Books and reading change lives. Writers shape our culture. We spread the word.
Our mission is to champion the lifelong engagement of New Zealanders in reading, and to lead the promotion and nurturing of NZ writers, writing and books.
We are dedicated to inspiring a love of reading because we know the difference this makes to young lives. OECD research shows reading for pleasure is the single most important indicator of a child’s future success.
Click here for a list of our programmes.
BOOKS SHAPE THE WORLD
Books have always shaped the people who shape our world.
Armed with this insight, Colenso BBDO and the New Zealand Book Council joined forces to create a print and poster campaign that reminds people of the power of the written word with the goal of changing how digital natives view great pieces of literature in an online world.
Each of the three executions features the familiar library card and bares the signature of important and culturally significant individuals who’ve been influenced by that particular book.
“Our mission is to champion readers, writers, and books in New Zealand – and this campaign is going to help. We’re incredibly excited about this idea and as this is only the beginning of what we see its full potential to be,” said Catriona Ferguson, CEO of the New Zealand Book Council.
“Everyone that worked on this campaign is passionate about reading, and are thrilled to think some of that might rub off on people who aren’t” said Nick Worthington, Creative Chairman of Colenso BBDO.
In June 2015, Cannes Lions, the world’s biggest annual awards show and festival for professionals in the creative communications industry, recognised and awarded this year’s most exciting creative ideas across 16 categories, covering everything from traditional print and film communications to technology and product design.
Colenso BBDO in partnership with The New Zealand Book Council scooped three silver lions in the Outdoor category for their Book Shape the World campaign.
You can download the posters here.
Book Council News
Imagine spending four hours picking the brains of some of New Zealand’s best poets, authors, illustrators, journalists and playwrights to inspire and develop your own writing skills.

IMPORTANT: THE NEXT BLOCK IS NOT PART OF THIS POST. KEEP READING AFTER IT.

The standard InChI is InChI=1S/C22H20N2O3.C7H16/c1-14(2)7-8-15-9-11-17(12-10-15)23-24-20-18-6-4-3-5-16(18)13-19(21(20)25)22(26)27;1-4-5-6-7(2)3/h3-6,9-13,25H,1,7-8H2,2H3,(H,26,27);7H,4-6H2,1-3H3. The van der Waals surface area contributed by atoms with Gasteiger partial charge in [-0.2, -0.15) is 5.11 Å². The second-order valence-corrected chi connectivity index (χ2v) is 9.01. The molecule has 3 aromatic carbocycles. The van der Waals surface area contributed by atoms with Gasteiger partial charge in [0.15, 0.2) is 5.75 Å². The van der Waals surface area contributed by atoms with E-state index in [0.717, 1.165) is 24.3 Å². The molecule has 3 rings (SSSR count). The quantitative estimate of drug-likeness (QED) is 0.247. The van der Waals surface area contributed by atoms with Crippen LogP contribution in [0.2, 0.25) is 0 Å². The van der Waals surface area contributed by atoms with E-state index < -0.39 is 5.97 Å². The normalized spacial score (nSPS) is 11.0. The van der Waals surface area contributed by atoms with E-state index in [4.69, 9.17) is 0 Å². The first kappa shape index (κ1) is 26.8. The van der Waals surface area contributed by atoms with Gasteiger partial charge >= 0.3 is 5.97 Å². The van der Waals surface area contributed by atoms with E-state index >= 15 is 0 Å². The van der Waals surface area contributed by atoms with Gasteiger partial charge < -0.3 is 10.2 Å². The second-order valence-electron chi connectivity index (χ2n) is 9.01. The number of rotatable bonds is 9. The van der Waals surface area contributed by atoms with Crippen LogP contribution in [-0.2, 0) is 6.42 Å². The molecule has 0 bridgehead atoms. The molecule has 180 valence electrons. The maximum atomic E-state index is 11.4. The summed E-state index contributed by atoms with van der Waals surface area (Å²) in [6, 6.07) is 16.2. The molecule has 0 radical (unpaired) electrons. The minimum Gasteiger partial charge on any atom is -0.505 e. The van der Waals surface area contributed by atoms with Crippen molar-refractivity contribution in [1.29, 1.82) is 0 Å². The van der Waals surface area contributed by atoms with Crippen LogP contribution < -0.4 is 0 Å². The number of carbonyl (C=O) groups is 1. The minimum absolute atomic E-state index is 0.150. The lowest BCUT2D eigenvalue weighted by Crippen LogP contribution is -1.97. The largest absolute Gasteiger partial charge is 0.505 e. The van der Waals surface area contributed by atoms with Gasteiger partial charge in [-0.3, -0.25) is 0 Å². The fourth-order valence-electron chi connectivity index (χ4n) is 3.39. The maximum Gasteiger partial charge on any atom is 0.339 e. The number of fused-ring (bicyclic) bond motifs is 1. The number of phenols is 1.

This is what the New Zealand Book Council offers students all over the country through their hugely successful Speed Date an Author programme. For the last five years it has been one of their most successful education programmes, touring six regions every year. Each event features five writers, and up to 20 schools and 90 students.
On Thursday 17th September, Christchurch City Libraries will be hosting their third Speed Date event at the South Library and Learning Centre. Speed Date an Author has a strong community focus, and is an opportunity for local authors to shine as they share ideas and form links with the next generation of readers and writers.
Christchurch is blessed with some of New Zealand’s finest writers and illustrators. This year the event will showcase poet and playwright Bernadette Hall, graphic artist Spencer Hall, screenwriter Kathleen Gallagher, and poet Jeffrey Paparoa-Holman.
Christchurch students will also have the opportunity to engage with special guest author Ella West, whose novel Night Vision won the Young Adult Fiction Children's Choice Award at the 2015 New Zealand Book Awards for Children and Young Adults.
“It will be great to meet these students and see what they come up with on the day,” Ella said. “I hope they will be prepared to be challenged about how they think about writing. We’re going to bombard them with new concepts, new ways of doing things and hopefully they will leave full of ideas.”
Between 9.00am and 1.00pm the authors will deliver fast-paced sessions, 25 minutes long, to five rotating groups of students, followed by a prize-giving. The sessions are intended to develop the skills of the young writers, and to encourage them to find their unique voice.
Watch our Speed Date an Author clip here.
The New Zealand Book Council and Poetry Box recently staged The Fourth Fabulous Poetry Competition. New Zealand Primary and Intermediate Schools were invited to submit twelve poems across a range of ages with no restrictions on style or content. Three winning schools (in the North Island, the South Island and in Auckland) will receive a two-day visit from poet Paula Green.
With the help of CEO, Catriona Ferguson, Paula judged the entries and was delighted with the scope and quality of writing. ‘Every selection had a standout poem or two, a poem that crept in your pockets and was so good you knew it was going to stay with you. We loved poems that surprised us, that used language that made us laugh or gasp or just say ‘wow!’